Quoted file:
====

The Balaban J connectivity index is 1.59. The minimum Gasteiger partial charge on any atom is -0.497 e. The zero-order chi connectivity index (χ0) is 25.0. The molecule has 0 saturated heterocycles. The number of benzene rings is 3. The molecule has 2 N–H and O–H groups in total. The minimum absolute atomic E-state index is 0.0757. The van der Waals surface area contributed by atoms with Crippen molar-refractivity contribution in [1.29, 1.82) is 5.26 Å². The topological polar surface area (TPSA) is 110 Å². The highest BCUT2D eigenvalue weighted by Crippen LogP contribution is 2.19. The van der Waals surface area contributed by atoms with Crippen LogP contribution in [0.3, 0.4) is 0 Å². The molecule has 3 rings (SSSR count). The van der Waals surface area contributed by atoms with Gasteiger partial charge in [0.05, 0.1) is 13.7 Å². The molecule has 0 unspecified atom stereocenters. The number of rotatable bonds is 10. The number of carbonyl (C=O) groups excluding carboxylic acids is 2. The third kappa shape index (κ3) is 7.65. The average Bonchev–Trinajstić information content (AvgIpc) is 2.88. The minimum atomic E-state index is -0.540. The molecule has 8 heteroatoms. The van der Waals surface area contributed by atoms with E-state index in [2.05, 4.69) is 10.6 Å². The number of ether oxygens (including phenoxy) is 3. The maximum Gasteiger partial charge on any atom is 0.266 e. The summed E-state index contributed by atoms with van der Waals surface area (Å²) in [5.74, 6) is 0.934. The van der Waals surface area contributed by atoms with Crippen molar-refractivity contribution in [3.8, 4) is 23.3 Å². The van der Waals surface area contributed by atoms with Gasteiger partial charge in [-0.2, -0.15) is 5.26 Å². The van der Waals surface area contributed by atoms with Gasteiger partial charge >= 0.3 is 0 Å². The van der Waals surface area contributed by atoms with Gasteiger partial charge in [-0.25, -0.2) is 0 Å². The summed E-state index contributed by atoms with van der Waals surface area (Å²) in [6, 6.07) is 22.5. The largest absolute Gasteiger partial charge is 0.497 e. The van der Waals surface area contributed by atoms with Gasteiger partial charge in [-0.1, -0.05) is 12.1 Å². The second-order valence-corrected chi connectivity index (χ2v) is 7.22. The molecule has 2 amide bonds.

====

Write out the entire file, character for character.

The Balaban J connectivity index is 1.59. The minimum Gasteiger partial charge on any atom is -0.497 e. The zero-order chi connectivity index (χ0) is 25.0. The molecule has 0 saturated heterocycles. The number of benzene rings is 3. The molecule has 2 N–H and O–H groups in total. The minimum absolute atomic E-state index is 0.0757. The van der Waals surface area contributed by atoms with Crippen molar-refractivity contribution in [1.29, 1.82) is 5.26 Å². The topological polar surface area (TPSA) is 110 Å². The highest BCUT2D eigenvalue weighted by Crippen LogP contribution is 2.19. The van der Waals surface area contributed by atoms with Crippen LogP contribution in [0.3, 0.4) is 0 Å². The molecule has 3 rings (SSSR count). The van der Waals surface area contributed by atoms with Gasteiger partial charge in [0.05, 0.1) is 13.7 Å². The molecule has 0 unspecified atom stereocenters. The number of rotatable bonds is 10. The number of carbonyl (C=O) groups excluding carboxylic acids is 2. The third kappa shape index (κ3) is 7.65. The average Bonchev–Trinajstić information content (AvgIpc) is 2.88. The minimum atomic E-state index is -0.540. The molecule has 8 heteroatoms. The van der Waals surface area contributed by atoms with E-state index in [2.05, 4.69) is 10.6 Å². The number of ether oxygens (including phenoxy) is 3. The maximum Gasteiger partial charge on any atom is 0.266 e. The summed E-state index contributed by atoms with van der Waals surface area (Å²) in [5.74, 6) is 0.934. The van der Waals surface area contributed by atoms with Crippen molar-refractivity contribution in [3.8, 4) is 23.3 Å². The van der Waals surface area contributed by atoms with Gasteiger partial charge in [-0.2, -0.15) is 5.26 Å². The van der Waals surface area contributed by atoms with Gasteiger partial charge >= 0.3 is 0 Å². The van der Waals surface area contributed by atoms with Gasteiger partial charge in [-0.25, -0.2) is 0 Å². The summed E-state index contributed by atoms with van der Waals surface area (Å²) in [6, 6.07) is 22.5. The largest absolute Gasteiger partial charge is 0.497 e. The van der Waals surface area contributed by atoms with Gasteiger partial charge in [-0.1, -0.05) is 12.1 Å². The second-order valence-corrected chi connectivity index (χ2v) is 7.22. The molecule has 2 amide bonds.